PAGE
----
A WhatsApp Ban Would Make You Less Safe
WhatsApp has been singled out as the messaging app of choice for terrorists. Amber Rudd, the UK’s Home Secretary, called the app “a secret place to hide”.
End-to-end encryption is the broader problem for politicians like Rudd. It scrambles messages for everyone except the sender and recipient, preventing unauthorized access by the authorities, and even the app’s developers. It also keeps your personal data secure.
There is a terrorist threat for all of us, and that isn’t the argument. Banning WhatsApp won’t deter terrorists. In fact, there’s solid evidence to suggest that banning encryption would make us all less safe while doing nothing to curb terrorism at all.
As the UK’s controversial Investigatory Powers Act is set for a legal challenge by Liberty, it’s high time we all pushed back against this increase in government snooping.
WhatsApp is Not the Problem
Three minutes before the Westminster Bridge attack, terrorist Adrian Ajao used WhatsApp to contact someone on his phone. The security services can’t unlock his messages, and Facebook — WhatsApp’s parent company — cannot unlock them either.
Police in Germany faced the same restrictions when they tried to access Anis Amri’s Telegram messages. He was the driver of an articulated lorry that crashed into a Berlin Christmas market in 2016. (Telegram has long been considered a tool of ISIS; it was used to plan the Paris attacks in 2015.)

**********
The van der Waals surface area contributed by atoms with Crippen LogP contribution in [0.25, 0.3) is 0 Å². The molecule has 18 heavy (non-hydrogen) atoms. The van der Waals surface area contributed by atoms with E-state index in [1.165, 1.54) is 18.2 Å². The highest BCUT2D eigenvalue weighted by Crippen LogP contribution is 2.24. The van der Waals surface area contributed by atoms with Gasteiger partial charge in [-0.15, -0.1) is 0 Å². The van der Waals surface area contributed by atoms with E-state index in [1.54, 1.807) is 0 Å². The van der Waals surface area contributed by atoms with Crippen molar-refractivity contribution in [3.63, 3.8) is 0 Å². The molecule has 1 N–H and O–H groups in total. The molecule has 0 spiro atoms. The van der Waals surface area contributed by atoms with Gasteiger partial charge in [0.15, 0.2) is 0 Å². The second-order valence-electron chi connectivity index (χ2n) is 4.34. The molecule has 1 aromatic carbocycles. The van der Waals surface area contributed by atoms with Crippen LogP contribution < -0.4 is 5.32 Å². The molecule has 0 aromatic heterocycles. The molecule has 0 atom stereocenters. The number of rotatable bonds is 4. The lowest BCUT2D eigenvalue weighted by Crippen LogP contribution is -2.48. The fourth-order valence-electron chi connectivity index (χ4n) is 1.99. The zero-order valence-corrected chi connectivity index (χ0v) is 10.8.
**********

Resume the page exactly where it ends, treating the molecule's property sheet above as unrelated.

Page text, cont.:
Herein lies the first simple problem. WhatsApp is not the only secure messaging app we could ban. There’s Telegram, Signal, even Facebook Messenger. Terrorists will communicate using whatever medium is available. If one app is blocked, they will move on to another.
And a lack of encryption is not necessarily a barrier to communication. A surprising number of terrorists use Gmail (34% of emails studied in Trend Micro’s 2016 report).
How far should we go to go to completely stop terrorists communicating? Short of switching off every cellphone mast on the planet, it simply isn’t possible.
Bans Don’t Work
Some governments have tried to put bans in place already. WhatsApp was banned temporarily in Brazil after a court ruling. Turkey has blocked several messaging apps during times of political unrest. There are many more examples.
Telegram is an interesting example of why banning an app is an overly simplistic plan. Many of the Telegram channels that are used to spread information are, in fact, open to the public. And Telegram’s tech team have blocked some of those already. But it hasn’t stopped terrorism so far.
Let’s be clear. Once a government has powers to block apps or ban encryption, it becomes far more likely that those powers will be exercised questionable circumstances. This is concerning when you realise that politicians have little understanding of what they are asking for:
- Donald Trump’s called for Bill Gates to close the internet; a big ask, if it were even possible
- Michael Fallon, the UK’s defense secretary, wants military action against hackers, despite the fact that nobody knows who or where most of them are